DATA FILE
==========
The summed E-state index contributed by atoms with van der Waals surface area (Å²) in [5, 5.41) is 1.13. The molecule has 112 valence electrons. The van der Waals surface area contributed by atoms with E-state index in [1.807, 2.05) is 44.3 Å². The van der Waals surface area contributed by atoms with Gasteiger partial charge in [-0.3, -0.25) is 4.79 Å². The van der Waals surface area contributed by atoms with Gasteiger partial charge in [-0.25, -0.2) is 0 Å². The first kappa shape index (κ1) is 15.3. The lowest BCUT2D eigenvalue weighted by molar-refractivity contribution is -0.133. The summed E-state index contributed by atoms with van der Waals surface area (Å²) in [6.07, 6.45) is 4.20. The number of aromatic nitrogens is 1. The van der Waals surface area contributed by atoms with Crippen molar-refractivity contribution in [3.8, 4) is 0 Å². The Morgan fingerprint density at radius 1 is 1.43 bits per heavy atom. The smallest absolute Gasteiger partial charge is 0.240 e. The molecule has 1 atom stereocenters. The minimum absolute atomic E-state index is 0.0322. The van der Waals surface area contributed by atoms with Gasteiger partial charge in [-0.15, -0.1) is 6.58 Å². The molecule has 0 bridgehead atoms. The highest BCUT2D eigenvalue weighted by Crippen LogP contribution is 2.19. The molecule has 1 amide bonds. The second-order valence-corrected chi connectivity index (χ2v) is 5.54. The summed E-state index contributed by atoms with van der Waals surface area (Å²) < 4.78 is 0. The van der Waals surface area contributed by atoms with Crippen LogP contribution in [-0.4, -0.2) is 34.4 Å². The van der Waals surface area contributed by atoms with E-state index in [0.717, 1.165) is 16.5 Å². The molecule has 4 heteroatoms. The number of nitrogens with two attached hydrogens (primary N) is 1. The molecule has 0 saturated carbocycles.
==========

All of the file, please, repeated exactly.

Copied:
The summed E-state index contributed by atoms with van der Waals surface area (Å²) in [5, 5.41) is 1.13. The molecule has 112 valence electrons. The van der Waals surface area contributed by atoms with E-state index in [1.807, 2.05) is 44.3 Å². The van der Waals surface area contributed by atoms with Gasteiger partial charge in [-0.3, -0.25) is 4.79 Å². The van der Waals surface area contributed by atoms with Gasteiger partial charge in [-0.25, -0.2) is 0 Å². The first kappa shape index (κ1) is 15.3. The lowest BCUT2D eigenvalue weighted by molar-refractivity contribution is -0.133. The summed E-state index contributed by atoms with van der Waals surface area (Å²) in [6.07, 6.45) is 4.20. The number of aromatic nitrogens is 1. The van der Waals surface area contributed by atoms with Crippen molar-refractivity contribution in [3.8, 4) is 0 Å². The Morgan fingerprint density at radius 1 is 1.43 bits per heavy atom. The smallest absolute Gasteiger partial charge is 0.240 e. The molecule has 1 atom stereocenters. The minimum absolute atomic E-state index is 0.0322. The van der Waals surface area contributed by atoms with Gasteiger partial charge in [-0.15, -0.1) is 6.58 Å². The molecule has 0 bridgehead atoms. The highest BCUT2D eigenvalue weighted by Crippen LogP contribution is 2.19. The molecule has 1 amide bonds. The second-order valence-corrected chi connectivity index (χ2v) is 5.54. The summed E-state index contributed by atoms with van der Waals surface area (Å²) < 4.78 is 0. The van der Waals surface area contributed by atoms with Crippen LogP contribution in [-0.4, -0.2) is 34.4 Å². The van der Waals surface area contributed by atoms with E-state index in [0.717, 1.165) is 16.5 Å². The molecule has 4 heteroatoms. The number of nitrogens with two attached hydrogens (primary N) is 1. The molecule has 0 saturated carbocycles.